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ISOJ 2007

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  1. 1. The Cyber-Newsroom:The Cyber-Newsroom: A case study of theA case study of the journalistic paradigm in a newsjournalistic paradigm in a news narrative’s journey from anarrative’s journey from a newspaper to cyberspacenewspaper to cyberspace Sue RobinsonSue Robinson March 2007March 2007
  2. 2. Case Study:Case Study: The Spokesman-ReviewThe Spokesman-Review  Enterprise investigation/coverage ofEnterprise investigation/coverage of Spokane, Wash., Mayor Jim WestSpokane, Wash., Mayor Jim West  May 2005-December 2005May 2005-December 2005 PRINT -- 250 stories -- 200 photos WEB -- All the print stories and photos -- 38 audio, 12 video clips -- 38 documents (internal memos, etc.) -- 428 reader comments in forum -- 78 reader comments in chats -- Access to archives -- Links to Technorati, Google
  3. 3. S. Smith (personal communication)S. Smith (personal communication) The paper wanted to “establish a culture ofThe paper wanted to “establish a culture of transparency. Putting the background materialtransparency. Putting the background material online was just good journalism. We didn’tonline was just good journalism. We didn’t want to hold anything back. We wanted towant to hold anything back. We wanted to throw everything we had at everyone,throw everything we had at everyone, so people would see that we wereso people would see that we were not making this stuff up.not making this stuff up. It was an offensive move on our part.”It was an offensive move on our part.”
  4. 4.  The News Paradigm and Web ofThe News Paradigm and Web of FacticityFacticity  Online changes to traditional structuresOnline changes to traditional structures Research QuestionsResearch Questions 1)1) How did the news narrative of Spokane,How did the news narrative of Spokane, Wash., Mayor Jim West change for theWash., Mayor Jim West change for the newspaper’s website?newspaper’s website? 2) What did these changes indicate about the2) What did these changes indicate about the evolution of the traditional news paradigm inevolution of the traditional news paradigm in the online environment?the online environment?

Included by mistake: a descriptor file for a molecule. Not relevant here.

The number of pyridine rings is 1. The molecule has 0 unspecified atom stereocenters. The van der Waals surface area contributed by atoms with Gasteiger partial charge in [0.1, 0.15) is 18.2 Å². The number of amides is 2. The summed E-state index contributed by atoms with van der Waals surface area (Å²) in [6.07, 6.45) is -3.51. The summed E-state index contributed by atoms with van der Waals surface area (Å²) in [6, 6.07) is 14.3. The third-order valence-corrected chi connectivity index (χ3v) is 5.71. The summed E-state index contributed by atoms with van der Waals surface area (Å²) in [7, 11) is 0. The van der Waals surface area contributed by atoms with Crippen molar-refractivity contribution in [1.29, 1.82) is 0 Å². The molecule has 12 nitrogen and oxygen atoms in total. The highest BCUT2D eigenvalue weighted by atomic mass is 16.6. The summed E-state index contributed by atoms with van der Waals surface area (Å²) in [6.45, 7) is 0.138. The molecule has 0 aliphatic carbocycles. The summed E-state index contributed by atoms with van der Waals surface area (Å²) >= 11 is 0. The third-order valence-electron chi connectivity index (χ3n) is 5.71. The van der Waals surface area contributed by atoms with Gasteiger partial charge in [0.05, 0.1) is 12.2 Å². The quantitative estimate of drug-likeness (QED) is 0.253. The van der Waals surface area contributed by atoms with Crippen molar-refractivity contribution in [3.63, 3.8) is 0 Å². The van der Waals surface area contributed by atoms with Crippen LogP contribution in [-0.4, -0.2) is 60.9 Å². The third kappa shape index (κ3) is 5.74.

5. 5. PRINTPRINT  What/Why: Trickster myth with ‘sanctity ofWhat/Why: Trickster myth with ‘sanctity of authority’ moral but no known motivationauthority’ moral but no known motivation (Themes of justice, hypocrisy, ethics, power)(Themes of justice, hypocrisy, ethics, power)  Where/When: Place of news event (abuse) inWhere/When: Place of news event (abuse) in the pastthe past  Who: Officially sourced (forensic expert);Who: Officially sourced (forensic expert); archetypal characters; neutral journalists asarchetypal characters; neutral journalists as messengersmessengers
  6. 6. “The paper then hired a forensic computer expert in November to help verify the young man’s allegations that West was online. The expert, a former federal agent who asked not to be identified for these stories, has helped track child pornography through the use of online chat technology… RightBi-Guy: “My name is Jim, by the way.” Moto-Brock: “I’m Brock.” RightBi-Guy ends the conversation by telling Moto- Brock that he prefers chatting through America Online’s “instant messaging,” where host monitoring is less likely than on a Web site such as He also says he has to go to a “cancer fund-raising dinner” but would rather remain online with Moto-Brock. Moto-Brock: “Man you have my curiosity up about your job.” RightBi-Guy: “When we meet, I’ll tell you.”
  7. 7. WEBWEB  What/Why: Story of newsgathering for verificationWhat/Why: Story of newsgathering for verification purposespurposes  Where/When: The setting of newsgathering, notWhere/When: The setting of newsgathering, not news event; the timing of the far past superimposednews event; the timing of the far past superimposed over present/immediacy (granulated)over present/immediacy (granulated)  Who: Main characters multi-layered;Who: Main characters multi-layered; readers/journalists as developed charactersreaders/journalists as developed characters
  8. 8. A second-order cyber-A second-order cyber- newsroomnewsroom  A sub-layer of the physical or main (‘first-A sub-layer of the physical or main (‘first- order’) newsroomorder’) newsroom  In this space, journalists shareIn this space, journalists share newsgathering secretsnewsgathering secrets  Citizens and sources negotiate andCitizens and sources negotiate and reproduce news anewreproduce news anew  New narratives form as a resultNew narratives form as a result
  9. 9. News Event (Jim West) Journalism (Spokesman-Review Newsroom) Audiences Cyber-Newsroom Sources Individual Reporters Citizen Contributors Cyber-Newsroom: In this case study, the actions surrounding the Jim West news event, his supporters and detractors, Spokesman-Review reporters, local and national audiences came together in cyberspace. On, news as first gathered by journalists was negotiated by individual sources, reporters, and citizens, who added to the reporting. Such contributions influenced the way this narrative unfolded, and the narrative’s ultimate form.
  10. 10. Possible ImplicationsPossible Implications  Multiple production processes of newsMultiple production processes of news  Multiple and expanded interpretiveMultiple and expanded interpretive communitiescommunities  Multiple repairingsMultiple repairings A shared authority over the news story?A shared authority over the news story?